"Obviously, there is some mystical quality attaching to those terms. The manufacturer appears to employ them in the expectation that their mere presence attached to his garments will put a protective shield around them".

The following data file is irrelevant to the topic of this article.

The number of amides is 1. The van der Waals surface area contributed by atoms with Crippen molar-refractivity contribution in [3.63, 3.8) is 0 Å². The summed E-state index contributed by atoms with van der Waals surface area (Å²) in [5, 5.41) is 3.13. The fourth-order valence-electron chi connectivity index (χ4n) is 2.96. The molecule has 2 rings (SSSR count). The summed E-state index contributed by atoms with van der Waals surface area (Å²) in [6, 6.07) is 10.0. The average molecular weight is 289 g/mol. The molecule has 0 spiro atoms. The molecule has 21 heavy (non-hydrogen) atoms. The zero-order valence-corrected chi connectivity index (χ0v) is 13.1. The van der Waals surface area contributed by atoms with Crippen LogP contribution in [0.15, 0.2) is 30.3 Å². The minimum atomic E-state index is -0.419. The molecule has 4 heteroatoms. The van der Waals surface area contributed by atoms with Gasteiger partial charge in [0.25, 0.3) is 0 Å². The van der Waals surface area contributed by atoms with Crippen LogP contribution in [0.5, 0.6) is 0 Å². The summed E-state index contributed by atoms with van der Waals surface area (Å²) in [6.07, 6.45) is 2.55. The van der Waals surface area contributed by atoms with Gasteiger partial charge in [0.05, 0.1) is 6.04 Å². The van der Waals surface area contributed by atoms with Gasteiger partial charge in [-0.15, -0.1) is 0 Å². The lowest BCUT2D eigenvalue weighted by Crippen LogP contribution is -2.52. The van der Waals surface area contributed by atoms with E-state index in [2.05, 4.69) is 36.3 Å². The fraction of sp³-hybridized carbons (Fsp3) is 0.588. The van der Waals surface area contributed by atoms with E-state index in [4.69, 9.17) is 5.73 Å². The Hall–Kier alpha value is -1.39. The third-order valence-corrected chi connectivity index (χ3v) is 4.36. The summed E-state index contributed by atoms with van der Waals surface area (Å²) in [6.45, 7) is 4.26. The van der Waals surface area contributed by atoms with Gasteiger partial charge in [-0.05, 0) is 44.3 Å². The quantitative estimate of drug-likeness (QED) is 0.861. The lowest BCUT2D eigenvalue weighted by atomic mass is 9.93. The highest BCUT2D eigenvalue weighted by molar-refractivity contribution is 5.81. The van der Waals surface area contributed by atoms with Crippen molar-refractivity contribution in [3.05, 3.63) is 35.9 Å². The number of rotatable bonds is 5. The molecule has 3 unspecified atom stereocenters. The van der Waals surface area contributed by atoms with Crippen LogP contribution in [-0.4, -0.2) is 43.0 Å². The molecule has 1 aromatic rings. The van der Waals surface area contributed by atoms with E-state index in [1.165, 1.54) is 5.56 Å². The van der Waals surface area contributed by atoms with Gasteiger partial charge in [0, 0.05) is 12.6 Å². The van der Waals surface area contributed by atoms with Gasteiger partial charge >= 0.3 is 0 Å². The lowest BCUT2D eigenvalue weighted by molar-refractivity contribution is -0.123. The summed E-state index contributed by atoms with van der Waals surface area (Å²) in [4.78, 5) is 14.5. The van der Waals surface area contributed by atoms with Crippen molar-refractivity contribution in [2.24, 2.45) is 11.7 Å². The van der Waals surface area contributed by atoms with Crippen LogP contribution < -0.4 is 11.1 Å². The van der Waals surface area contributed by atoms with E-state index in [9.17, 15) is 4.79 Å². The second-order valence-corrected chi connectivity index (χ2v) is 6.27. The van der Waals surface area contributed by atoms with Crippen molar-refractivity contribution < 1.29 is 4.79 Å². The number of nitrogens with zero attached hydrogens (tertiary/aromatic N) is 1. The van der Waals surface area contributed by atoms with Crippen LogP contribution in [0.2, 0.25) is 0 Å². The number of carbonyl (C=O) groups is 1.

At the beginning of the month, the IPKat asked why the application of the German Bundesgerichtshof in Case C-34/10 Prof. Dr. Oliver Brüstle v Greenpeace e.V. -- the "what is an embryo?" case -- had not been posted on the Curia website. No answer was forthcoming, but the reference has finally been posted on that site today. The IPKat has just had another thought about the difficulties faced in tracking cases like Brüstle, and that is this: very properly Prof. Dr. Brüstle is accorded the dignity of his umlaut, since that is part and parcel of his name. It may even be an integral part of his identity as a German. However, as a concession to users of the Court of Justice's Curia website, would it not be possible for names that carry extra baggage in the form of umlauts, accents, cedillas and tildes to be searchable both with and without them? This would make it easier for people who are inexpert in the use of diacritical signs and for those, travelling abroad, who are confronted with an alien keyboard configuration, to access the information they need. There's a little poll in the IPKat's side bar, so you can tell the IPKat what you think.